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Hidden Costs of Energy: Unpriced Consequences of Energy Production and Use
tis and asthma), constituted the vast majority of monetized damages, with premature mortality being the single largest health-damage category.
Some external effects could only be discussed in qualitative terms in this report. Although we were able to quantify and then monetize a wide range of burdens and damages, many other external effects could not ultimately be monetized because of insufficient data or other reasons. In particular, the committee did not monetize impacts of criteria air pollutants on ecosystem services or nongrain agricultural crops, or effects attributable to emissions of hazardous air pollutants.2 In any case, it is important to keep in mind that the individual estimates presented in this report, even when quantifiable, can have large uncertainties.
In addition to its external effects in the present, the use of fossil fuels for energy creates external effects in the future through its emissions of atmospheric greenhouse gases (GHGs)3 that cause climate change, subsequently resulting in damages to ecosystems and society. This report estimates GHG emissions from a variety of energy uses, and then, based on previous studies, provides ranges of potential damages. The committee determined that attempting to estimate a single value for climate-change damages would have been inconsistent with the dynamic and unfolding insights into climate change itself and with the extremely large uncertainties associated with effects and range of damages. Because of these uncertainties and the long time frame for climate change, our report discusses climate-change damages separately from damages not related to climate change.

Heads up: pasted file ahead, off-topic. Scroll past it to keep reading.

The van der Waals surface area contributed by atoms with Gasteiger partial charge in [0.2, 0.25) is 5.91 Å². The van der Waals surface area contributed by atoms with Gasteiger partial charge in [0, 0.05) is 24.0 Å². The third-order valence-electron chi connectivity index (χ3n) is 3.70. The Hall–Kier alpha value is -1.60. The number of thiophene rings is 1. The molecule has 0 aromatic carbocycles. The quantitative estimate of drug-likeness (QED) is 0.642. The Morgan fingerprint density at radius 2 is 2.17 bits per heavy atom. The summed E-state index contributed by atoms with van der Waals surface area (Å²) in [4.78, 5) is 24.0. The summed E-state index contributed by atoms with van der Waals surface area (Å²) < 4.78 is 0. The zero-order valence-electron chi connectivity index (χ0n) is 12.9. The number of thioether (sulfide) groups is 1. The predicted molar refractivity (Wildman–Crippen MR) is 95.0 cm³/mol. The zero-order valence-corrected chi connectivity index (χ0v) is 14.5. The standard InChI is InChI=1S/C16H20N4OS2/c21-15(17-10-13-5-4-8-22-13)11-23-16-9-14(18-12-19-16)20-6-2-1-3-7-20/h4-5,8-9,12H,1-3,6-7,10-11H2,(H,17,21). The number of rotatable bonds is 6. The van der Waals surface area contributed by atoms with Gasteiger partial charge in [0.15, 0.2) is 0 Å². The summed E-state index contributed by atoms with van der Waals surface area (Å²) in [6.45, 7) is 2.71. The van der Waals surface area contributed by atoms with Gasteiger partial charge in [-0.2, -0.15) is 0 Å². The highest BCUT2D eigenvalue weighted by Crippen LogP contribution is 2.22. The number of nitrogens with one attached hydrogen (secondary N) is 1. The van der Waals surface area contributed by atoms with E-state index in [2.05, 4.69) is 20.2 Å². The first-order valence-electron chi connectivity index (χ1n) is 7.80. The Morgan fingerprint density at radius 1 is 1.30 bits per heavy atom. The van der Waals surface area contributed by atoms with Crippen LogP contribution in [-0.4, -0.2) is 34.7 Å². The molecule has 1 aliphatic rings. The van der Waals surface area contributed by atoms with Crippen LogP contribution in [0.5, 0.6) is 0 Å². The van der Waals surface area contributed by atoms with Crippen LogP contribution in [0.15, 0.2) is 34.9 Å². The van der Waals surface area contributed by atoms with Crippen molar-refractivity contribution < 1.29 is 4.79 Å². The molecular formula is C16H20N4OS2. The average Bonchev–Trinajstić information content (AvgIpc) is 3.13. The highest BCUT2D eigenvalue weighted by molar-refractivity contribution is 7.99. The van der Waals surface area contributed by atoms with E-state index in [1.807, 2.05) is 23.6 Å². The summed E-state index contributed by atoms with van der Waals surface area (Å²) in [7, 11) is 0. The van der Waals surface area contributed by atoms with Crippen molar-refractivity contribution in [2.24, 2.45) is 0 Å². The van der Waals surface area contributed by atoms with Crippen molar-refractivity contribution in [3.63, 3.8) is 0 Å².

OVERALL CONCLUSIONS AND IMPLICATIONS
Although the committee considered electricity produced from coal, natural gas, nuclear power, wind, solar energy, and biomass, it focused mainly on coal and natural gas—which together account for nearly 70% of the nation’s electricity—and on monetizing effects related to the air pollution from these sources. From previous studies, it appeared that the electricity-generation activities accounted for the majority of such external effects, with other activities in the electricity cycle, such as mining and drilling, playing a lesser role.
Hazardous air pollutants, also known as toxic air pollutants, are those pollutants that are known or suspected to cause cancer or other serious health effects, such as reproductive effects and birth defects, or adverse environmental effects.
Greenhouse gases absorb heat from the earth’s surface and lower atmosphere, resulting in much of the energy being radiated back toward the surface rather than into space. These gases include water vapor, CO2, ozone, methane, and nitrous oxide.